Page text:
Labour market responses critical to regional Australia
The last 15-20 years have witnessed a number of acute changes in the Australian economy, sparked by three major trends; booming resource markets; economic structural change; and an increase in natural disasters. All of which produce shock waves through the labour market.
The Productivity Commission Inquiry on Geographic Labour Mobility has highlighted that the regional Australia is often the coalface of these labour market adjustments and subsequent economic and social change.
With smaller population sizes, narrow economies and industry bounded by geography, responding to changes in the local and broader economy has often seen people flocking to or from regional areas.
Each individual continuing to migrate across the country in search of employment, plays an important role in enhancing the timely allocation of labour resources across the country.
This is the making of an efficient labour market – low cost to both sides of the market and little social disruption.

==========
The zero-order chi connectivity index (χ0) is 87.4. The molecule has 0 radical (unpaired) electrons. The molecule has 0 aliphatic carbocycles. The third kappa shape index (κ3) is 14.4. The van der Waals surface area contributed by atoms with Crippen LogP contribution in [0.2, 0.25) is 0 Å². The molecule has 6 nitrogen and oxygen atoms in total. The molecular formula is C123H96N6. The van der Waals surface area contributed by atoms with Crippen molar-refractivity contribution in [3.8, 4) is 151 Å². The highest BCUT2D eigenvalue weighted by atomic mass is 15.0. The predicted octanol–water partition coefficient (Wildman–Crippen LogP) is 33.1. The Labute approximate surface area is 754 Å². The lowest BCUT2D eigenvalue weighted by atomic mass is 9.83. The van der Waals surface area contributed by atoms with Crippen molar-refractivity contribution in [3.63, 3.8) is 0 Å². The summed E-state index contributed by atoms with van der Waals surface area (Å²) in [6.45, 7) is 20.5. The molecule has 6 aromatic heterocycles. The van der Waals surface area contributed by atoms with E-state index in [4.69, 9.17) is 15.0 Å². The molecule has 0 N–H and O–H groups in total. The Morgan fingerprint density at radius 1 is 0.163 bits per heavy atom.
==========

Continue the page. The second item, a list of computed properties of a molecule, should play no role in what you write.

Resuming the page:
Full labour market efficiency, however, is rare. The risks and costs of moving are high and jobs are not the only reason people move or stay where they are. The decision to move is bundled within a complex range of choices about lifestyle, education, money, family and preferences and barriers related to those same issues. Research by the Regional Australia Institute (RAI) suggests that life-satisfaction is in fact the largest indicator that someone is likely to move – up to three times more significant than other factors such as services and jobs.
Clearly, each region will appeal to different people. Therefore, the ability of a region to retain and retract people will vary. Multiply these by a fast growing or quickly receding industry and it is easy to see the difficulties in matching labour supply and demand.
Ensuring each sector of the economy operates as efficiently and effectively as possible means having the right resources available at the right time, the right place and at the right price. It also means not just considering labour efficiency as a neat tradeable commodity but rather something that affects the outcomes of regions, communities and individuals across all of Australia.
Regional Australia should be a primary consideration in examining the full costs and benefits of labour mobility and in examining how the best social and economic outcomes are achieved.
The RAI’s full submission to the Productivity Commissions Inquiry can be downloaded here.